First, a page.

Campton Church Repairs and Additions
The church from the south April 2015
Most of the structural history of the church can be found in detail in Bedfordshire Historical Record Society Volume number 73 of 1994 Bedfordshire Churches in the Nineteenth Century: Part I: Parishes A to G, put together by former County Archivist Chris Pickford from numerous sources some held by Bedfordshire & Luton Archives & Records Service and some held elsewhere or published.
The north aisle looking east April 2015
The north chapel, containing the monuments to the Osborn family of Chicksands Priory was erected in 1649. Part of its original wooden screen survives, a stone screen having replaced it The north aisle and its arcade were built at the same time.
South aisle window April 2015
The church underwent repairs in 1821 at the expense of the rector, Edmond Williamson. New seats were provided as part of the programme. Repairs to stonework and window tracery took place in 1823 and 1824. The south aisle windows were approved for re-modelling in 1836 but in 1842 were still waiting for the work to be done due to the poor state of the glass [ABCV128].
The chancel April 2015
John Martin was librarian of Woburn Abbey. He wrote a series of sarcastic and vituperative articles for the Northampton Mercury in the middle of the 19th century, going through each Bedfordshire church in detail. Campton fell victim on 15th May 1847: "The chancel is washed with two colours – drab and white. The roof is ceiled and a complete view of the arch destroyed by this disagreeable substitute for the original timber roof. Some niches and corbels, with heads, are totally disfigured by the coats of whitewash with which they have been overlaid. Two windows are partially blocked up. Some square pews are more preposterous in size than usual. The abolition of these eyesores cannot be too strongly urged; and considering that in most instances their existence in this part of the sacred edifice is owing to the incumbent, from him, at least, we should look for the example of their destruction. He must be well aware how impossible it is that a reverent habit of kneeling can be observed in these family boxes. "If any one has looked into a large square or oblong pew, wherein a dozen persons or more comfortably sit and leisurely survey one another as if resting themselves in a parlour, could he, from outward tokens, conjecture for what purpose they were assembled? Have they the slightest appearance of worshippers, of miserable sinners, striving with prayer and supplication to be reconciled to an offended God? Yet such sights may every day be seen" [The Reverence Due to Holy Places]".
Screen at the east end of the north aisle April 2015
"The aisle containing the Osborn monuments is apparently used as a school-room. It was very dirty. The roof is ceiled; but though concealing that of timber, it has not effectually hidden a frieze; a curious combination of Christian and Pagan design".
The pulpit April 2015
"The roof of the nave is ceiled. There are several free sittings. One of those enclosed is fitted up with some old panelling. The pulpit and reading-desk very ugly – the former has a hideous sounding-board – misplaced, but so arranged, as is too generally the case, to elevate preaching above prayer; so utterly irreconcilable with the practice of the Church of England. The beautiful example of the amiable George Herbert [Anglican priest of Bemerton [Wiltshire] and poet – lived 1593 to 1633] is well worthy of imitation. In his own church "the reading-pew and pulpit were a little distant from each other, and both of an equal height: for he would often say they should neither have a precendency of priority of the other, but that prayer and preaching, being useful, might agree like brethren, and have an equal honour and estimation".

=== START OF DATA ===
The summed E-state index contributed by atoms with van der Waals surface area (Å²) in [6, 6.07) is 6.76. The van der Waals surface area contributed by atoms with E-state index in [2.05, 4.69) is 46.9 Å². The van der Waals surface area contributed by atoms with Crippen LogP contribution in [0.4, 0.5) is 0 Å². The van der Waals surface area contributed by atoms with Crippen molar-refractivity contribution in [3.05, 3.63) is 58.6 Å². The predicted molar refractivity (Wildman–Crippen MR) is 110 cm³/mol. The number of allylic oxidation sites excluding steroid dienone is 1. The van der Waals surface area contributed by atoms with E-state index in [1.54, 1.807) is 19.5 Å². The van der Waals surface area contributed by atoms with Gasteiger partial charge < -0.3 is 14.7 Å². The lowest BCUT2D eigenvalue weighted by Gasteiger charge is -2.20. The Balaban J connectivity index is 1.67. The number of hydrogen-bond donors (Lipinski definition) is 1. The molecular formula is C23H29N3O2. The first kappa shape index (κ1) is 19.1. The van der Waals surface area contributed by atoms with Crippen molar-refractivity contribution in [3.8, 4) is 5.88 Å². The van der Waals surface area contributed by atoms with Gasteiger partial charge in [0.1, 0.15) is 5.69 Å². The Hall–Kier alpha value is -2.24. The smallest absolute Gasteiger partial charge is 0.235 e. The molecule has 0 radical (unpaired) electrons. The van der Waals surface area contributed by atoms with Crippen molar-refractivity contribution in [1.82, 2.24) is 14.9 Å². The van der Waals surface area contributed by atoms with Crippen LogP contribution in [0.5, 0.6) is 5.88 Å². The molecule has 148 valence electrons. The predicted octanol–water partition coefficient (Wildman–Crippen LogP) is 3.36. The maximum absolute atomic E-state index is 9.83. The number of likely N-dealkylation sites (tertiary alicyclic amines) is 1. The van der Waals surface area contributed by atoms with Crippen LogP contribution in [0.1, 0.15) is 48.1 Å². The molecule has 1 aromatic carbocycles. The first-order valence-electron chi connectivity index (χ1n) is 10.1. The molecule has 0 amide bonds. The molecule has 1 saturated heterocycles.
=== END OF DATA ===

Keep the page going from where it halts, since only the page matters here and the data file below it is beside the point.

The interior looking from the west gallery April 2015
"An ugly singing-gallery and stove contribute to render the church a melancholy spectacle of abuse; nowhere more conspicuous than in the windows of the north aisle. The font is covered with paint. It retains the leaden lining and drain, but is made no use of. In the west end is a corner for coals and various other rubbish, which the commonest attention to propriety ought not to permit in the church. The porch is sadly decayed, and the attempts to maintain it a little longer are of the worst description".
The church from the east April 2015
"The exterior of the church is tiled. There is no yew tree in the churchyard, which is kept locked, "lest", we suppose, "any stray Christian should venture to approach inopportunely, forgetful that pure religion is confined to Sundays and sermons".
Corbel set into the west tower north wall April 2015
"We mention with pleasure one exception to the general practice prevailing in other churches – there are prayers every Wednesday during Lent, and there is a school".
Graffito on the south door stoup April 2015
In 1886 the archdeacon found the church in bad condition [ABV3]. He noted it was: "still in same condition, want of common cleaning, whitewashed walls, flattened ceiling, wooden window in south aisle and west nave, ceiling in part falling in north aisle, tower inside and south porch made a receptacle for coals, rubbish and lumber, old moss of Whitsuntide decorations still there Sept 13".
The organ April 2015
The church was thoroughly restored between 1892 and 1896 under the direction of architect Arthur Wellesley Soames. The chancel was restored, the tower rebuilt, the organ chamber added, the roofs and window tracery renewed (and the nave roof un-ceiled) and the porch replaced [ABV3]. Soon afterwards new seats were provided and the church re-ordered inside.
The south porch April 2015